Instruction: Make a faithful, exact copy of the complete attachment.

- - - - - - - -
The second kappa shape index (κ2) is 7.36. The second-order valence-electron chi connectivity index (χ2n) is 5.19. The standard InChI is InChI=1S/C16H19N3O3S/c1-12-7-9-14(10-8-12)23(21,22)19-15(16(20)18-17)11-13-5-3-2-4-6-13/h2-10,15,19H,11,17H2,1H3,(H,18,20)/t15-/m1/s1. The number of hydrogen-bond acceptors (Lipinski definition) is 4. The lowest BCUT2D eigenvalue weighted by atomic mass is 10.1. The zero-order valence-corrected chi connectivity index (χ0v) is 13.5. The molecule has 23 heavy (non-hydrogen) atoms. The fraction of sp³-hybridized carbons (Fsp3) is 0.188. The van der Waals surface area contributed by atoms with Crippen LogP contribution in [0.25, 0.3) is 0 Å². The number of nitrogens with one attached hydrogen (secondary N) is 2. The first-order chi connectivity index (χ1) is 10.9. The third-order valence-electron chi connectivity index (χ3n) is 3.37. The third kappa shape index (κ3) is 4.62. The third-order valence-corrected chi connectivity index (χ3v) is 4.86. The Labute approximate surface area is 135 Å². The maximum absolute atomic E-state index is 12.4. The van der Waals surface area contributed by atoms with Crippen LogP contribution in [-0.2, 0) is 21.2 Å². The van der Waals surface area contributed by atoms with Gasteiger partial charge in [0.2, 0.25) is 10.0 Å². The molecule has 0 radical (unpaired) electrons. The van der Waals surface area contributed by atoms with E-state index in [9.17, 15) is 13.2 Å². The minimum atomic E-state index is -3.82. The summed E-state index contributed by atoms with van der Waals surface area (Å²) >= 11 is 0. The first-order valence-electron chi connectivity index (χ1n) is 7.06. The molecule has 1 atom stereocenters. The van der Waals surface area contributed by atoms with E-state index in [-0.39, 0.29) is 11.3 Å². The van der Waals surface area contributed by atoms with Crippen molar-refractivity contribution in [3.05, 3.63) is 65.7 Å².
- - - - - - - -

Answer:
The second kappa shape index (κ2) is 7.36. The second-order valence-electron chi connectivity index (χ2n) is 5.19. The standard InChI is InChI=1S/C16H19N3O3S/c1-12-7-9-14(10-8-12)23(21,22)19-15(16(20)18-17)11-13-5-3-2-4-6-13/h2-10,15,19H,11,17H2,1H3,(H,18,20)/t15-/m1/s1. The number of hydrogen-bond acceptors (Lipinski definition) is 4. The lowest BCUT2D eigenvalue weighted by atomic mass is 10.1. The zero-order valence-corrected chi connectivity index (χ0v) is 13.5. The molecule has 23 heavy (non-hydrogen) atoms. The fraction of sp³-hybridized carbons (Fsp3) is 0.188. The van der Waals surface area contributed by atoms with Crippen LogP contribution in [0.25, 0.3) is 0 Å². The number of nitrogens with one attached hydrogen (secondary N) is 2. The first-order chi connectivity index (χ1) is 10.9. The third-order valence-electron chi connectivity index (χ3n) is 3.37. The third kappa shape index (κ3) is 4.62. The third-order valence-corrected chi connectivity index (χ3v) is 4.86. The Labute approximate surface area is 135 Å². The maximum absolute atomic E-state index is 12.4. The van der Waals surface area contributed by atoms with Crippen LogP contribution in [-0.2, 0) is 21.2 Å². The van der Waals surface area contributed by atoms with Gasteiger partial charge in [0.2, 0.25) is 10.0 Å². The molecule has 0 radical (unpaired) electrons. The van der Waals surface area contributed by atoms with E-state index in [9.17, 15) is 13.2 Å². The minimum atomic E-state index is -3.82. The summed E-state index contributed by atoms with van der Waals surface area (Å²) >= 11 is 0. The first-order valence-electron chi connectivity index (χ1n) is 7.06. The molecule has 1 atom stereocenters. The van der Waals surface area contributed by atoms with E-state index in [-0.39, 0.29) is 11.3 Å². The van der Waals surface area contributed by atoms with Crippen molar-refractivity contribution in [3.05, 3.63) is 65.7 Å².